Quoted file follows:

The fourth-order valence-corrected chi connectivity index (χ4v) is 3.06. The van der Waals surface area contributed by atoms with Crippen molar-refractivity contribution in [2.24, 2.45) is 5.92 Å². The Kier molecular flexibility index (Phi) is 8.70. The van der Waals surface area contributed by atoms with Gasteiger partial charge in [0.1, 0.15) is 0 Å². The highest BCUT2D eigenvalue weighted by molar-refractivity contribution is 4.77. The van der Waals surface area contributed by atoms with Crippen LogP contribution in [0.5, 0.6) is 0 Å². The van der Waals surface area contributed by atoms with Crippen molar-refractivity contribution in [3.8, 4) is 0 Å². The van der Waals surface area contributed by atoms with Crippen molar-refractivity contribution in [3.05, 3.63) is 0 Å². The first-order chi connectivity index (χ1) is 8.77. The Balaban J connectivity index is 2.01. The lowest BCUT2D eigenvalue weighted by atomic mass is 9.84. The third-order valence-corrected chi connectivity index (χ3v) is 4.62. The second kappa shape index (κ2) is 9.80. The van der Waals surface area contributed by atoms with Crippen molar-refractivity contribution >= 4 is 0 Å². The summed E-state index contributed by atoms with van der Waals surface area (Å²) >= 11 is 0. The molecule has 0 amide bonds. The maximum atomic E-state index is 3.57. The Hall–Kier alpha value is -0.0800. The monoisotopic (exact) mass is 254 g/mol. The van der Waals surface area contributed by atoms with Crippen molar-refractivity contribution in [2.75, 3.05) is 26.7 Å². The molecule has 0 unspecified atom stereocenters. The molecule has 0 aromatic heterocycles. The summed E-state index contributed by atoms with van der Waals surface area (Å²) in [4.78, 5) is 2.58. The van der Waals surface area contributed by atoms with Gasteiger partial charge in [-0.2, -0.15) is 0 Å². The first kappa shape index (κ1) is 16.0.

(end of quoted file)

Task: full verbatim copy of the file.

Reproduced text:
The fourth-order valence-corrected chi connectivity index (χ4v) is 3.06. The van der Waals surface area contributed by atoms with Crippen molar-refractivity contribution in [2.24, 2.45) is 5.92 Å². The Kier molecular flexibility index (Phi) is 8.70. The van der Waals surface area contributed by atoms with Gasteiger partial charge in [0.1, 0.15) is 0 Å². The highest BCUT2D eigenvalue weighted by molar-refractivity contribution is 4.77. The van der Waals surface area contributed by atoms with Crippen LogP contribution in [0.5, 0.6) is 0 Å². The van der Waals surface area contributed by atoms with Crippen molar-refractivity contribution in [3.8, 4) is 0 Å². The van der Waals surface area contributed by atoms with Crippen molar-refractivity contribution in [3.05, 3.63) is 0 Å². The first-order chi connectivity index (χ1) is 8.77. The Balaban J connectivity index is 2.01. The lowest BCUT2D eigenvalue weighted by atomic mass is 9.84. The third-order valence-corrected chi connectivity index (χ3v) is 4.62. The second kappa shape index (κ2) is 9.80. The van der Waals surface area contributed by atoms with Crippen molar-refractivity contribution >= 4 is 0 Å². The summed E-state index contributed by atoms with van der Waals surface area (Å²) >= 11 is 0. The molecule has 0 amide bonds. The maximum atomic E-state index is 3.57. The Hall–Kier alpha value is -0.0800. The monoisotopic (exact) mass is 254 g/mol. The van der Waals surface area contributed by atoms with Crippen molar-refractivity contribution in [2.75, 3.05) is 26.7 Å². The molecule has 0 unspecified atom stereocenters. The molecule has 0 aromatic heterocycles. The summed E-state index contributed by atoms with van der Waals surface area (Å²) in [4.78, 5) is 2.58. The van der Waals surface area contributed by atoms with Gasteiger partial charge in [-0.2, -0.15) is 0 Å². The first kappa shape index (κ1) is 16.0.